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February 2000

Let’s study

Ordinary and disabled students can study together under a new scheme

By To Shun Kei

Article from the same section:
Tertiary education - University may ‘go private’

When little Lau Chun Hin was proved by doctors to be mentally younger than normal children by 6 months, Mrs. Lau was very worried. Her 2-year-old son did not speak at all.

Three years later, Lau Chun Hin still cannot coordinate his eye and hand movements very well. However, his communication ability has greatly improved since he entered the T.W.G.H’s Chan King Har Kindergarten.

The T.W.G.H’s Chan King Har Kindergarten is one that accommodates children with special educational needs in an ordinary study environment.

In fact, the Education Department had never planned to formulate a long-term strategy on integrated education until 1997. Since then, it has launched a 2-year pilot scheme in seven primary and secondary schools.

The scheme catered to the special educational needs of children with different types of disabilities, including mild mental handicaps, hearing impairments, visual impairments, physical handicaps and autistic disorders in children of average intelligence.

Each school admits a maximum of eight pupils with no more than two types of disabilities in order to keep them to a manageable number.

Most of these students do not have any emotional problems, but their ability in communicating and learning are weaker than that of normal students.

According to Ms Cindy Wong Sin Wan, the headmistress of T.W.G.H’s Chan King Har Kindergarten, each of these students has to be proven by doctors that they can attend normal classes with ordinary students.

“When we receive the applications of disabled students, we first interview their parents,” said Ms Wong.

“We want to rebuild the parents’ confidence by telling them their children can study well and go to ordinary primary schools in the future,” she said.

“Moreover, we want to have good communication with their parents so as to help the children recover more quickly.”

The kindergarten informs all the students and parents about the scheme but does not announce the names of the disabled students.

She explained, “We hope those children can lead a normal life and do not get frustrated by discrimination.”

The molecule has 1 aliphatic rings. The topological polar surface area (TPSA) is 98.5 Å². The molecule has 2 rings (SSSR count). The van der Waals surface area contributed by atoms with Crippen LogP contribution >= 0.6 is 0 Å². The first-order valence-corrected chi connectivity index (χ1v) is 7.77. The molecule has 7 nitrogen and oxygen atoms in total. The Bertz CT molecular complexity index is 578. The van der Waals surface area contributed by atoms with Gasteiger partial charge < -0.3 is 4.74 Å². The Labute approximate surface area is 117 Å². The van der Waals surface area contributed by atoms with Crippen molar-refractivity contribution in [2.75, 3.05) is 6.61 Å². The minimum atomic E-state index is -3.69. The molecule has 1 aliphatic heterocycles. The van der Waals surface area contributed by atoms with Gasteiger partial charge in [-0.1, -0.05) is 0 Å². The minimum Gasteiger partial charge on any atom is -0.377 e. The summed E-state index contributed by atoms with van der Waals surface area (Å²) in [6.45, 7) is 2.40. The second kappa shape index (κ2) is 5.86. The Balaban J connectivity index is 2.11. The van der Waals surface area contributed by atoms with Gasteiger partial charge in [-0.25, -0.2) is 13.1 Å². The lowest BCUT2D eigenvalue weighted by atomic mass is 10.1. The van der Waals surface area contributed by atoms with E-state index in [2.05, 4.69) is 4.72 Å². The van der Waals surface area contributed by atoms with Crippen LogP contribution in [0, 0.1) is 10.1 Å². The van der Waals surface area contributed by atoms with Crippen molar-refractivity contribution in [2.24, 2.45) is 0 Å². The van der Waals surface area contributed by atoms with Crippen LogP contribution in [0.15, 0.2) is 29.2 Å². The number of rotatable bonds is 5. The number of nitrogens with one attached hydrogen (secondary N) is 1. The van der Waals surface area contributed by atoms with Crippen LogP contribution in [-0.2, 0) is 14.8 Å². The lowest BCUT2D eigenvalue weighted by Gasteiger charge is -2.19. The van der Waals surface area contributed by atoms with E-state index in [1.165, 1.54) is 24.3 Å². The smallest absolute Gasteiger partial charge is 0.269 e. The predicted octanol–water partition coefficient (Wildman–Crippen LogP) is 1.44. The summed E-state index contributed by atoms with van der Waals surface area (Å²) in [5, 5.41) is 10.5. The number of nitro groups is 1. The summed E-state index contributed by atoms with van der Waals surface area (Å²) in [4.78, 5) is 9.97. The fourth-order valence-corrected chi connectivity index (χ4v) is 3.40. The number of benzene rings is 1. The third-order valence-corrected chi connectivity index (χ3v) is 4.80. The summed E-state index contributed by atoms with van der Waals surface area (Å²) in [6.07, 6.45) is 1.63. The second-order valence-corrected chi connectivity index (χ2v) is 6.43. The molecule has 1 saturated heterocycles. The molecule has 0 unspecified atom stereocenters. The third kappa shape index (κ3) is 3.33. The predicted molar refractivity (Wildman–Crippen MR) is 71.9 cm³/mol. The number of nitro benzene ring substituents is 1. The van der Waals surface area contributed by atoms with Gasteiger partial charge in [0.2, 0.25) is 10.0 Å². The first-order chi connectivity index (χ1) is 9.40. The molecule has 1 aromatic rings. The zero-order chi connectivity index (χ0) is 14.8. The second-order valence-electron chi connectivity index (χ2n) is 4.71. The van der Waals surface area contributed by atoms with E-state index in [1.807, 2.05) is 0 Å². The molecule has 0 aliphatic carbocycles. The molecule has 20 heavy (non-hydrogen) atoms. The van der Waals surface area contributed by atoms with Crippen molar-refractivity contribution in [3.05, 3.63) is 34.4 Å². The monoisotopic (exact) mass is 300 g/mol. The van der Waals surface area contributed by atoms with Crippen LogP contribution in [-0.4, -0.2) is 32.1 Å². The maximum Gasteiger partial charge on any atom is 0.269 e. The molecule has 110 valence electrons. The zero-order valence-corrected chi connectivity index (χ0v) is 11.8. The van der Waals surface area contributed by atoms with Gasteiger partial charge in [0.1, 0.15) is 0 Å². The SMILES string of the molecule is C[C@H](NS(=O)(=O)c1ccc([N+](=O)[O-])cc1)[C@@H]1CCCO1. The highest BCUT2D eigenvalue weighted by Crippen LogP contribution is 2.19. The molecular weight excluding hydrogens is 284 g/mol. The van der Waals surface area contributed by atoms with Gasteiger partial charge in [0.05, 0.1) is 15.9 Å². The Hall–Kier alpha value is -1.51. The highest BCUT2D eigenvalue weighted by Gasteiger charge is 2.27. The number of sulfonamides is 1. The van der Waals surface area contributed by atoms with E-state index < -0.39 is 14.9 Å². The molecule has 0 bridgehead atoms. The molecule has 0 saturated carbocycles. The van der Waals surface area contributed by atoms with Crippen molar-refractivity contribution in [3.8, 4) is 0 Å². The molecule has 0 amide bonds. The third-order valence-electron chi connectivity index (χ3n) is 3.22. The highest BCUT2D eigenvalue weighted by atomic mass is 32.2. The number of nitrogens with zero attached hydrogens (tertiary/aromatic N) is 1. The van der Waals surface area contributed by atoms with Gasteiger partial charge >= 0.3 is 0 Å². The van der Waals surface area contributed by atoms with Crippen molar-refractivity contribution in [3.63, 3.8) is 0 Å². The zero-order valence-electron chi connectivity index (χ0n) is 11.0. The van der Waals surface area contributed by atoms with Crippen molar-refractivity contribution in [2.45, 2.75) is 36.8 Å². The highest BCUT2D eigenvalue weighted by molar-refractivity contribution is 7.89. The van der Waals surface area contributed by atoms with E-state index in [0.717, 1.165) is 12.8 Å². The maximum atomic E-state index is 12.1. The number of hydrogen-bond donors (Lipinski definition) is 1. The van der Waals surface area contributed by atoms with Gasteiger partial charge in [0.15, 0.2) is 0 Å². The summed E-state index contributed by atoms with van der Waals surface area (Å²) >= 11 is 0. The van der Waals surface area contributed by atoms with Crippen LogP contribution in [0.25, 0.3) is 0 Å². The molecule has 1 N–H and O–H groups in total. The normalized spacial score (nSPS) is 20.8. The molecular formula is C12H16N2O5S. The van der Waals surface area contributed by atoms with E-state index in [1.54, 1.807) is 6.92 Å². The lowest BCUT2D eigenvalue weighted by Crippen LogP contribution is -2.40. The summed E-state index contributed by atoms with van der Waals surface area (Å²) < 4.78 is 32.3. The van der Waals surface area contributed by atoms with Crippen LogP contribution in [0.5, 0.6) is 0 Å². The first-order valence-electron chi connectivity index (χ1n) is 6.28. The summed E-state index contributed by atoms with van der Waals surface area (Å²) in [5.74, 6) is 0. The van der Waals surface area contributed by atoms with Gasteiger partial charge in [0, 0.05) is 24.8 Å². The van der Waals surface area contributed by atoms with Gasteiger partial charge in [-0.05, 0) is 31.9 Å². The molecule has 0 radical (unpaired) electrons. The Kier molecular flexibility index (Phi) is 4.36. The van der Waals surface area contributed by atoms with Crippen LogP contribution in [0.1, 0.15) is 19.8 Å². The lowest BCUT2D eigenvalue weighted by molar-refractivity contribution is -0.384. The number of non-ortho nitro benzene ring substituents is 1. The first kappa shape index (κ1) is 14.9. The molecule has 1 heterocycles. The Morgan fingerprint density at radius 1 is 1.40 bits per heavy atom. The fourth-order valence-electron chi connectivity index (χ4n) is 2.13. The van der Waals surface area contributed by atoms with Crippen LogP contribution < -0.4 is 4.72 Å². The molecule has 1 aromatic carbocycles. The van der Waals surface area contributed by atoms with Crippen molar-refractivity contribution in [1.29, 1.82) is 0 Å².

However, Ms Wong said that the response was not good at the very beginning.

Some parents were afraid that the teaching pace would be slowed down.

Nevertheless, according to Ms Wong, the attitudes of both ordinary students and their parents has changed in recent years. Most of them have accepted the students and are willing to help them.

A special teacher helps take care of the disabled children in every kindergarten that joined the scheme. This special teacher keeps records of them and compiles individual teaching schedules according to different educational needs of disabled children.

Miss Michelle Lin Wai Heung, the special teacher at T.W.G.H’s Chan King Har Kindergarten, said that each disabled student needs to attend a half-hour individual class with her every day. They will attend normal classes with ordinary children.

For the primary school students who joined this scheme, they attend all their lessons with the ordinary students.

One of the teachers at the evening section of SKH Kei Oi Primary School, Miss Tsang Hoi Ling, thinks that the scheme benefits both disabled and ordinary students.

Said Miss Tsang: “Although participating normal classes could not help rectify hearing injury, it improves the communication skills of the disabled students.

“Besides, ordinary students could also learn to get along with the disabled.”

To evaluate the overall efficiency of the pilot scheme on integrated education, the Education Department and the Hong Kong Institute of Education jointly conducted a survey in early June of 1999.

Eighty-one percent of parents interviewed support the scheme. All principals and 77 percent of teachers interviewed think that integrated education helps students accept individual differences between people.

“What the government is doing is on the right track,” said Ms Wong. “But the idea is not widespread enough. Many parents are still anxious about the future of their disabled children.”

Based on the evaluation of the pilot scheme, the Education Department will formulate a long-term strategy for integrated education in coming years.








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Disabled and ordinary students study in the same classroom. (To Shun Kei)




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Hong Kong Institute of Education

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